Thanks for the response. I'm happy to hear more about nuts and bolts, if you are inclined to muse...

    cdm

  4. Kevin Crehan's wonderful fiddle CD "An Bhábóg sa Bhádóg" (now apparently back in print; it's listed at Custys) would be one great source: it's a compendium of tunes written by or associated with Kevin's grandfather Junior Crehan, including the "Four Stacks," "The Mist-Covered Mountain," "The Hills of Coore," "The Otter's Holt," etc. Mary McNamara's recordings have some lovely sets for concertina: try "John Naughton's" and "The Reel with the Birl," or "The Humours of Tullycrine" and "Mickey Callaghan's Fancy," both from "Traditional Music from East Clare." A lot of Mary's sets (and settings) are drawn from the classic 1959 LP by Paddy Canny, P.J. Hayes, Peadar O'Loughlin and Bridie Lafferty which Shanachie rereleased as "An Historic Recording Of Irish Traditional Music." That album would be a perfect starting point for learning sets of Clare tunes.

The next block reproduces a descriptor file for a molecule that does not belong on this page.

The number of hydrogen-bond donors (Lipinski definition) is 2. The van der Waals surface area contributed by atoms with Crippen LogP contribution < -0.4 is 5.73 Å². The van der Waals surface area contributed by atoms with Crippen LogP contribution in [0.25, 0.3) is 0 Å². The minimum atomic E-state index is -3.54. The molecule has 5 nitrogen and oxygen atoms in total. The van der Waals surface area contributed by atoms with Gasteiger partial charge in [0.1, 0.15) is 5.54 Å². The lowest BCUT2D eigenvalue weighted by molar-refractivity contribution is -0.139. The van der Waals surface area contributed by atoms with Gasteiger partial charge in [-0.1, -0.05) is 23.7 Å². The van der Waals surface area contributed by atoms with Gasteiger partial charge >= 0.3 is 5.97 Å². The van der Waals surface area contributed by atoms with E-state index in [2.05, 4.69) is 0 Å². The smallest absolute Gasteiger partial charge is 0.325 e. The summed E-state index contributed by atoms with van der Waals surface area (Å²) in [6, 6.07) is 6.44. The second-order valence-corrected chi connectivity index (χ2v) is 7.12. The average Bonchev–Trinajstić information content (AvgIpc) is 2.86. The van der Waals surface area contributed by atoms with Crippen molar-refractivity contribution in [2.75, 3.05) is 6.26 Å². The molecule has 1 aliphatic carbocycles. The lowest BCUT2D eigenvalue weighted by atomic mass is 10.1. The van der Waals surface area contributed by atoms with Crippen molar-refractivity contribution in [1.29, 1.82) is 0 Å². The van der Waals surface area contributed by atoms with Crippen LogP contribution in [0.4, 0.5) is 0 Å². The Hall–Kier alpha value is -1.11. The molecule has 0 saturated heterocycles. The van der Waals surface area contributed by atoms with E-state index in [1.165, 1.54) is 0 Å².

Bob Michel

    Near Philly

    Thank you, Bob. This is a really good list. Seems like these tunes would give me an education in the sound of Clare, for sure. I appreciate your thoughtful response.

    cdm

  5. The fair haired boy, scatter the mud and the legacy jig is a great set of Clare jigs.

    Thank you, WesleyMann! I will add them to my spreadsheet. I needed some more jigs to round out my list of reels.

    cdm

  6. Hey all:

     

    What are your favourite tunes from Clare? Extra points for two or more that go together. I'm currently working on the Hare's Paw and the Dairy Maid reels---those are pretty fun.

     

    Thanks!

  7. I have a proper case that has one proper latch. While walking down to a session, the latch caught on my coat and the case opened its maw. No damage---the wee beastie stayed put---(but oh, my nerves!). I'm going to install another latch just in case...

     

    Thanks for the reminder.

     

    Christine

  8. According to the Facebook Posting: